At the corner of Copeland and St. Augustine streets, 601 Copeland will offer student housing with the latest amenities and a variety of floor plans. The Luxe on West Call, between Whitehall and Conradi streets on West Call Street, will have retail on the ground floor and one-, two-, three- and four-bedroom units on the second through sixth floors.

City Commissioner Gil Ziffer said the boom in multi-family construction is good for Tallahassee as well as for the students.

“This is going to get them out of their cars and off our roads,” he said. “They’re within walking distance to campus, whether they go to Florida State or Florida A&M. It’s going to be good for our bus system.”

Ziffer acknowledged that the new complexes, with retail and restaurants on the ground floor and modern amenities in the apartment units above, could have a negative impact on existing rental property that serves students, but that could create an impetus for renovation construction.

“Some of these units aren’t for students; they’re for singles, young married couples, graduates who want the vibrancy and the connectivity of the college atmosphere,” he said. “Our generation graduated from college and moved where the job was. This generation figures out where it wants to live, then finds a job there. Things have changed.”  // AUDREY POST

Photo by Scott Holstein

The flat threshold of this shower makes it less hazardous for a senior to step in or to roll in a wheelchair.

Aging in Place

Design Can Help Keep Your Home Livable Longer

Tallahassee’s climate, cultural environment and cost of living make it a great place to retire, so the demand for “senior” housing continues to grow. But not everyone wants to live in a traditional senior community with graduated levels of care.

Enter “aging in place,” which the Centers for Disease Control and Prevention defines as “the ability to live in one’s own home and community safely, independently and comfortably, regardless of age, income or ability level.” Since many seniors downsize as they head into their golden years, moving into a new home designed for “aging in place” is a logical step.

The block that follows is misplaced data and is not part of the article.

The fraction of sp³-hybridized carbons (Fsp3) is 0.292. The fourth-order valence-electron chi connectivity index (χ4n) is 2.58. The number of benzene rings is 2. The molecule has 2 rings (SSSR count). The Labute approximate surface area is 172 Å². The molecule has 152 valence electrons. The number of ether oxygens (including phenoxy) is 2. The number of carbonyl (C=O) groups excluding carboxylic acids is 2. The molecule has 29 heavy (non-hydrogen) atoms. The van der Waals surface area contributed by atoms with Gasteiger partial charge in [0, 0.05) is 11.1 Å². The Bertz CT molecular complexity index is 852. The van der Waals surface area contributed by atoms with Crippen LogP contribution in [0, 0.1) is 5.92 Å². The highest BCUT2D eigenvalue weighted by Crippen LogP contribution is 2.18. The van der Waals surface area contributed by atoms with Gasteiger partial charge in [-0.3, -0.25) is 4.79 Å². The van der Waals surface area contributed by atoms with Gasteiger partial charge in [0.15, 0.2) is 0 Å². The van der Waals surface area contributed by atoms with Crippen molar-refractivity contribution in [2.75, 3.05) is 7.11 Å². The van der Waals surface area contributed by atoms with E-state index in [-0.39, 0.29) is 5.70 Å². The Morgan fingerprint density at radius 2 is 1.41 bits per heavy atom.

The Florida Department of Elder Affairs and AARP have joined forces to promote statewide development of “aging in place” communities; locally, two homes with universal features were built in the Park Charleston subdivision off Miccosukee Road, just east of Capital Circle Northeast. The first house sold last year and was given AARP’s “Better Living Design” award; the other was still on the market as of mid-January. With three bedrooms, two baths and a fireplace, it has 1,828 square feet and was listed for $268,000.

Robert Estevez, a Realtor with Neil Ryder Realty, said the homes have flat, one-level floor plans with “zero step” entrances and widened hallways and doorways, which can accommodate wheelchairs or walkers. Other features include elevated toilets and grab bars next to the toilets and showers, roll-in showers, elevated electrical outlets and levered handles on all cabinets and doors.

 “With the number of seniors growing, along with Tallahassee’s popularity as a retirement destination,” Estevez said, “the demand for houses that allow people to age in place is also going to grow.”

Fifteen of the 101 lots in the Tippecanoe Hills development to be built off Hartsfield Road also have been designated for “aging in place” design, Estevez said, but they will be smaller than the Park Charleston homes — another advantage for people who want to downsize. // AUDREY POST